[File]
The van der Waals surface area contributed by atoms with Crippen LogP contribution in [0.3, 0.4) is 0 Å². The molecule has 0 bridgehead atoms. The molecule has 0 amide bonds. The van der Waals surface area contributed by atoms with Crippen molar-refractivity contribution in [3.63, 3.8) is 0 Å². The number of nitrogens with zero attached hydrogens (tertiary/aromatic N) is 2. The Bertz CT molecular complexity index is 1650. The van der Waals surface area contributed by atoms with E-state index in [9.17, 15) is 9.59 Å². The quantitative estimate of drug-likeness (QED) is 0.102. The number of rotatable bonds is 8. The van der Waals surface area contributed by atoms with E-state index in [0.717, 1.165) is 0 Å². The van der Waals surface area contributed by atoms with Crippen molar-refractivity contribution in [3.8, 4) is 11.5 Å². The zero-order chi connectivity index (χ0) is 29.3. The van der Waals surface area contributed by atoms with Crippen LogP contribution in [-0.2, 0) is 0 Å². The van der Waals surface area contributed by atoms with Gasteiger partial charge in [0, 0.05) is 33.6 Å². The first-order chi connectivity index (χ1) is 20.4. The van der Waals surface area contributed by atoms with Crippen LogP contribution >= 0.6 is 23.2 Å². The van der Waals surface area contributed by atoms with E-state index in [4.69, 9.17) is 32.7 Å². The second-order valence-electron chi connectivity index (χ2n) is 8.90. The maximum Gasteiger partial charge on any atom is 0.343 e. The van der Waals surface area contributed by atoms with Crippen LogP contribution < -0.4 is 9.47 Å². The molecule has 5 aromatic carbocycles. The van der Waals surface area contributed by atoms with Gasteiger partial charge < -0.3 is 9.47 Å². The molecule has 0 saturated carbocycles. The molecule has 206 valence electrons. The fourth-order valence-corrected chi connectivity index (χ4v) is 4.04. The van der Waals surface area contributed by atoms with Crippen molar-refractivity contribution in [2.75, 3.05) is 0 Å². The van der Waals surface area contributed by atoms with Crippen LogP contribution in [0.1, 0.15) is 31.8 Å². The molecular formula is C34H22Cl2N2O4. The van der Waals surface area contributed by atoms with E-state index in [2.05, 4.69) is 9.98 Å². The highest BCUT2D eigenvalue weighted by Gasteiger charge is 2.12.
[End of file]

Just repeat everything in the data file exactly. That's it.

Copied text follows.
The van der Waals surface area contributed by atoms with Crippen LogP contribution in [0.3, 0.4) is 0 Å². The molecule has 0 bridgehead atoms. The molecule has 0 amide bonds. The van der Waals surface area contributed by atoms with Crippen molar-refractivity contribution in [3.63, 3.8) is 0 Å². The number of nitrogens with zero attached hydrogens (tertiary/aromatic N) is 2. The Bertz CT molecular complexity index is 1650. The van der Waals surface area contributed by atoms with E-state index in [9.17, 15) is 9.59 Å². The quantitative estimate of drug-likeness (QED) is 0.102. The number of rotatable bonds is 8. The van der Waals surface area contributed by atoms with E-state index in [0.717, 1.165) is 0 Å². The van der Waals surface area contributed by atoms with Crippen molar-refractivity contribution in [3.8, 4) is 11.5 Å². The zero-order chi connectivity index (χ0) is 29.3. The van der Waals surface area contributed by atoms with Crippen LogP contribution in [-0.2, 0) is 0 Å². The van der Waals surface area contributed by atoms with Gasteiger partial charge in [0, 0.05) is 33.6 Å². The first-order chi connectivity index (χ1) is 20.4. The van der Waals surface area contributed by atoms with Crippen LogP contribution >= 0.6 is 23.2 Å². The van der Waals surface area contributed by atoms with E-state index in [4.69, 9.17) is 32.7 Å². The second-order valence-electron chi connectivity index (χ2n) is 8.90. The maximum Gasteiger partial charge on any atom is 0.343 e. The van der Waals surface area contributed by atoms with Crippen LogP contribution < -0.4 is 9.47 Å². The molecule has 5 aromatic carbocycles. The van der Waals surface area contributed by atoms with Gasteiger partial charge < -0.3 is 9.47 Å². The molecule has 0 saturated carbocycles. The molecule has 206 valence electrons. The fourth-order valence-corrected chi connectivity index (χ4v) is 4.04. The van der Waals surface area contributed by atoms with Crippen molar-refractivity contribution in [2.75, 3.05) is 0 Å². The van der Waals surface area contributed by atoms with Crippen LogP contribution in [0.1, 0.15) is 31.8 Å². The molecular formula is C34H22Cl2N2O4. The van der Waals surface area contributed by atoms with E-state index in [2.05, 4.69) is 9.98 Å². The highest BCUT2D eigenvalue weighted by Gasteiger charge is 2.12.